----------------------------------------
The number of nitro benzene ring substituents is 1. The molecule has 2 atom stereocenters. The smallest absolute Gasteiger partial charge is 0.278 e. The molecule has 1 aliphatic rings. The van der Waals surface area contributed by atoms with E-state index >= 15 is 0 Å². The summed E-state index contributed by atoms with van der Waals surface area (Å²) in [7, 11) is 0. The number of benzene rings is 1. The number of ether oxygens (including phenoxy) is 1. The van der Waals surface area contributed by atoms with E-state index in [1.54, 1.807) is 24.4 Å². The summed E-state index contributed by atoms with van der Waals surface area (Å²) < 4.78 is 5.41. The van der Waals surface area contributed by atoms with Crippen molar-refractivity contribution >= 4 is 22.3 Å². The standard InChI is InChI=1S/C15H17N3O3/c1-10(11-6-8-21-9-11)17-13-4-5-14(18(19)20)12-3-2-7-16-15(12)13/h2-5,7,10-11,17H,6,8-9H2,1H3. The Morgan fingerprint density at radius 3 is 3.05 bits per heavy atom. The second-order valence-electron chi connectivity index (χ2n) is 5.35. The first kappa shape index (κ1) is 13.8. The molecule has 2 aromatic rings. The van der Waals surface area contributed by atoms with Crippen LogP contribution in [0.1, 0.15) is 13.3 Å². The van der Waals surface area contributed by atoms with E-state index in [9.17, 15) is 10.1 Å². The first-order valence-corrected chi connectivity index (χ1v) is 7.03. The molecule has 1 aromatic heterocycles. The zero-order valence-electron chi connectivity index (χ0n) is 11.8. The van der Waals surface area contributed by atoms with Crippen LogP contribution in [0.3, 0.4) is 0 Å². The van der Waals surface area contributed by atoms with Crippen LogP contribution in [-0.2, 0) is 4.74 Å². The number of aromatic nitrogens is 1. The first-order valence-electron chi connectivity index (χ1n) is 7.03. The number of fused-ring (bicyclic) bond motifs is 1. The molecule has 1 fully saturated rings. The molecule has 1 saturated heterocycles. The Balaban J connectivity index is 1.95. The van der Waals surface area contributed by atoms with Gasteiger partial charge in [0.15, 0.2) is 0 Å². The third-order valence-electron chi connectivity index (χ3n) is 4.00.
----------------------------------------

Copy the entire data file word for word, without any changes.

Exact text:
The number of nitro benzene ring substituents is 1. The molecule has 2 atom stereocenters. The smallest absolute Gasteiger partial charge is 0.278 e. The molecule has 1 aliphatic rings. The van der Waals surface area contributed by atoms with E-state index >= 15 is 0 Å². The summed E-state index contributed by atoms with van der Waals surface area (Å²) in [7, 11) is 0. The number of benzene rings is 1. The number of ether oxygens (including phenoxy) is 1. The van der Waals surface area contributed by atoms with E-state index in [1.54, 1.807) is 24.4 Å². The summed E-state index contributed by atoms with van der Waals surface area (Å²) < 4.78 is 5.41. The van der Waals surface area contributed by atoms with Crippen molar-refractivity contribution >= 4 is 22.3 Å². The standard InChI is InChI=1S/C15H17N3O3/c1-10(11-6-8-21-9-11)17-13-4-5-14(18(19)20)12-3-2-7-16-15(12)13/h2-5,7,10-11,17H,6,8-9H2,1H3. The Morgan fingerprint density at radius 3 is 3.05 bits per heavy atom. The second-order valence-electron chi connectivity index (χ2n) is 5.35. The first kappa shape index (κ1) is 13.8. The molecule has 2 aromatic rings. The van der Waals surface area contributed by atoms with Crippen LogP contribution in [0.1, 0.15) is 13.3 Å². The van der Waals surface area contributed by atoms with E-state index in [9.17, 15) is 10.1 Å². The first-order valence-corrected chi connectivity index (χ1v) is 7.03. The molecule has 1 aromatic heterocycles. The zero-order valence-electron chi connectivity index (χ0n) is 11.8. The van der Waals surface area contributed by atoms with Crippen LogP contribution in [0.3, 0.4) is 0 Å². The van der Waals surface area contributed by atoms with Crippen LogP contribution in [-0.2, 0) is 4.74 Å². The number of aromatic nitrogens is 1. The first-order valence-electron chi connectivity index (χ1n) is 7.03. The number of fused-ring (bicyclic) bond motifs is 1. The molecule has 1 fully saturated rings. The molecule has 1 saturated heterocycles. The Balaban J connectivity index is 1.95. The van der Waals surface area contributed by atoms with Gasteiger partial charge in [0.15, 0.2) is 0 Å². The third-order valence-electron chi connectivity index (χ3n) is 4.00.